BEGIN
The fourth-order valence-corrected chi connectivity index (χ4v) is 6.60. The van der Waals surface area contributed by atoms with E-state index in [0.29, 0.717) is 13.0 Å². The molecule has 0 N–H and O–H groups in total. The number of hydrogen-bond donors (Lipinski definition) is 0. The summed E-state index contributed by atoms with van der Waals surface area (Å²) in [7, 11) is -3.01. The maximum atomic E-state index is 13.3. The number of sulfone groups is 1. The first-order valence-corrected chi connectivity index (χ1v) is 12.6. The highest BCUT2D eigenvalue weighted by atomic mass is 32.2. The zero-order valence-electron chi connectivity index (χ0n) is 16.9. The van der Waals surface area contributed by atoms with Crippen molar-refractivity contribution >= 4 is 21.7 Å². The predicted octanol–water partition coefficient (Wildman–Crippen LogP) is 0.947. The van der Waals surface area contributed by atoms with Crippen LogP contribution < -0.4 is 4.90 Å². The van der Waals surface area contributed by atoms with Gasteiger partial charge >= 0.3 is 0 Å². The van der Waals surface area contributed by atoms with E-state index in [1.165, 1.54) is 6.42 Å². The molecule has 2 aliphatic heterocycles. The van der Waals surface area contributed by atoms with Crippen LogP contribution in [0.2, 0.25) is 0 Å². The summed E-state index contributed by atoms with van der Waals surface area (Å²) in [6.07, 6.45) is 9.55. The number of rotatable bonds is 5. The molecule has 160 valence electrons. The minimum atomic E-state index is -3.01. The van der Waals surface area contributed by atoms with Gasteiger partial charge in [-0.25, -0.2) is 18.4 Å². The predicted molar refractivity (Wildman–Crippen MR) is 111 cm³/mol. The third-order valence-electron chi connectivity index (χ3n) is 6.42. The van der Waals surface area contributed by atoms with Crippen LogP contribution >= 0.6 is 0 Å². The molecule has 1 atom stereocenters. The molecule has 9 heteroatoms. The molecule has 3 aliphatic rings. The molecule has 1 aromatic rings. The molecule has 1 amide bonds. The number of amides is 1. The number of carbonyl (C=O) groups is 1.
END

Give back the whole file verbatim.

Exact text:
The fourth-order valence-corrected chi connectivity index (χ4v) is 6.60. The van der Waals surface area contributed by atoms with E-state index in [0.29, 0.717) is 13.0 Å². The molecule has 0 N–H and O–H groups in total. The number of hydrogen-bond donors (Lipinski definition) is 0. The summed E-state index contributed by atoms with van der Waals surface area (Å²) in [7, 11) is -3.01. The maximum atomic E-state index is 13.3. The number of sulfone groups is 1. The first-order valence-corrected chi connectivity index (χ1v) is 12.6. The highest BCUT2D eigenvalue weighted by atomic mass is 32.2. The zero-order valence-electron chi connectivity index (χ0n) is 16.9. The van der Waals surface area contributed by atoms with Crippen molar-refractivity contribution >= 4 is 21.7 Å². The predicted octanol–water partition coefficient (Wildman–Crippen LogP) is 0.947. The van der Waals surface area contributed by atoms with Crippen LogP contribution < -0.4 is 4.90 Å². The van der Waals surface area contributed by atoms with Gasteiger partial charge >= 0.3 is 0 Å². The van der Waals surface area contributed by atoms with E-state index in [1.165, 1.54) is 6.42 Å². The molecule has 2 aliphatic heterocycles. The van der Waals surface area contributed by atoms with Crippen LogP contribution in [0.2, 0.25) is 0 Å². The summed E-state index contributed by atoms with van der Waals surface area (Å²) in [6.07, 6.45) is 9.55. The number of rotatable bonds is 5. The molecule has 160 valence electrons. The minimum atomic E-state index is -3.01. The van der Waals surface area contributed by atoms with Gasteiger partial charge in [-0.25, -0.2) is 18.4 Å². The predicted molar refractivity (Wildman–Crippen MR) is 111 cm³/mol. The third-order valence-electron chi connectivity index (χ3n) is 6.42. The van der Waals surface area contributed by atoms with Crippen LogP contribution >= 0.6 is 0 Å². The molecule has 1 atom stereocenters. The molecule has 9 heteroatoms. The molecule has 3 aliphatic rings. The molecule has 1 aromatic rings. The molecule has 1 amide bonds. The number of amides is 1. The number of carbonyl (C=O) groups is 1.